This study deals with the development of a Conceptual Design Tool for unmanned helicopters, so called VTOL UAVs. The goal of the Design Tool is:
- Quick results
- Good accuracy
- Easy to use
The two first points of the goal are actually more or less dependent on each other. In almost all cases a high accuracy gives a slow calculator and vice versa. In order to fulfill the goal a compromise between calculation accuracy and calculation time needs to be done.
To make the Design Tool an easy to use program a graphical user interface is used. The graphical user interface allows the user to systematically work his way thru the program from a fictive mission to a complete design of a helicopter. The pre-requirements on the user have been eliminated to a minimum, but for the advanced user the possibilities to create more specific and complex helicopters are good.
In order to develop a Conceptual Design Tool the entire helicopter needs to be seen as a complete system. To see the helicopter as a system all of the sub parts of a helicopter need to be studied. The sub parts will be compared against each other and some will be higher prioritized than other.
The outline of this thesis is that it is possible to make a user friendly Conceptual Design Tool for VTOL UAVs. The design procedure in the Design Tool is relatively simple and the time from start to a complete concept is relatively short. It will also be shown that the calculation results have a good agreement with real world flight test data.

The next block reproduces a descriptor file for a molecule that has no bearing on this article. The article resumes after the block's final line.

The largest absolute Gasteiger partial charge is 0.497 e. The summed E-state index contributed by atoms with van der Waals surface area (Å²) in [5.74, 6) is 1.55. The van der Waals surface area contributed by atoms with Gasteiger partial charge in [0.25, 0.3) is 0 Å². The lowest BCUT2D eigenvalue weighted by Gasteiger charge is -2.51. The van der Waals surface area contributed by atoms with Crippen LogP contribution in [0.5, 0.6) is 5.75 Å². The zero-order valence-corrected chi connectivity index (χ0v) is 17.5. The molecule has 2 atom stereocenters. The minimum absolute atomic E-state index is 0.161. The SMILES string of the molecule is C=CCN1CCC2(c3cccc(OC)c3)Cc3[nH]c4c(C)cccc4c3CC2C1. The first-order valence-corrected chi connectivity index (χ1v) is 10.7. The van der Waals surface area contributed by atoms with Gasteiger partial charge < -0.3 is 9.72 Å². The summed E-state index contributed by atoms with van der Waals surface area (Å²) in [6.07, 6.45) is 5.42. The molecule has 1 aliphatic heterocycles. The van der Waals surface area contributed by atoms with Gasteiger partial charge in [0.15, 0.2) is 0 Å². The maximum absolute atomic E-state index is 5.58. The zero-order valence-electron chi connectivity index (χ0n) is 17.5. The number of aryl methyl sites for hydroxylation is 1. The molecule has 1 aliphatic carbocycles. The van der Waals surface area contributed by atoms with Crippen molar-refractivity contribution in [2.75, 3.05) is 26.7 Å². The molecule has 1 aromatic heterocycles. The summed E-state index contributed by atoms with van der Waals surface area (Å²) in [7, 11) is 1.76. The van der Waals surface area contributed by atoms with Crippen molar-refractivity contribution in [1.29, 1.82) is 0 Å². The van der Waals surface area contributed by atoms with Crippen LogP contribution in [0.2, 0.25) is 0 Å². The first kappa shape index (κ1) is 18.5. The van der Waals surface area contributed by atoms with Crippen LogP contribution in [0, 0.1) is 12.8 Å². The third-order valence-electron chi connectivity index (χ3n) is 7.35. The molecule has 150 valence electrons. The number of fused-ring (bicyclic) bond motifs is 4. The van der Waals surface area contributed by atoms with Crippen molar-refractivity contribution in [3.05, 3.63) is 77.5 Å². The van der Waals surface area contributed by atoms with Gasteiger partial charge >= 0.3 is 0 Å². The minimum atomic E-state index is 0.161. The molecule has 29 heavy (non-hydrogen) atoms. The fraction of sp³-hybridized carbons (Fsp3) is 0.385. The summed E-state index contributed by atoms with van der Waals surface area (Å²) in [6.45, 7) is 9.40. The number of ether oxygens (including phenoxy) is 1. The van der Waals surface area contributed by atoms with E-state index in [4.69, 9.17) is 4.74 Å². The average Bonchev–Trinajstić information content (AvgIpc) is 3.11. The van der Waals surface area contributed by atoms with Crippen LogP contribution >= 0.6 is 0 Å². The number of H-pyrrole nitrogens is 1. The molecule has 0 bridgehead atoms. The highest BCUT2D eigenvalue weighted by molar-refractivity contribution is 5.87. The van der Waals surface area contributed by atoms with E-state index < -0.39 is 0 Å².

Like every other system the helicopter follows the laws of physics and has one equilibrium state for every flight condition. The following forces and moments acts on the helicopter in flight:
In forward flight the flow-conditions starts to be really messy, mainly because the local airspeed depends on where you look at the rotor. To be able to analyze this, the Azimuth angle, ψ, is introduced. The Azimuth angle is zero over the tail-boom and is defined positive in the rotational direction. This will be discussed more in Section 2.3 and for now the flow is assumed to be evenly distributed.
Due to the velocity change around the rotor the advancing blade will tend to accelerate upward and the retreating blade will tend to accelerate downward. Because of this the rotor blades will not move in a strictly circular path around the helicopter but they will bend upwards and downwards in a harmonic movement. That motion can be expressed by a local flapping angle, β, defined like this:
CONCEPTUAL DESIGN PROCESS
When starting the design of a new helicopter the first step is to define the goals of the design. The goals of the design can be mission requirements, performance requirements and/or cost goals. Mission requirements can be payload capacity, endurance, range, speeds and physical size. Performance requirements can in many cases be the same as mission requirements but also other things not necessarily dictated by the mission. In some cases it can be requirements on climb speed, service ceiling, autorotative landing capability, one-engine-out performance etc.
When the overall helicopter design has been established it is used as input together with the design goals to predict performance of the helicopter. The performance calculations are based on the theories described in chapter two and will give the engineer a good estimation of the performance and if the helicopter is able to fulfill the different requirements.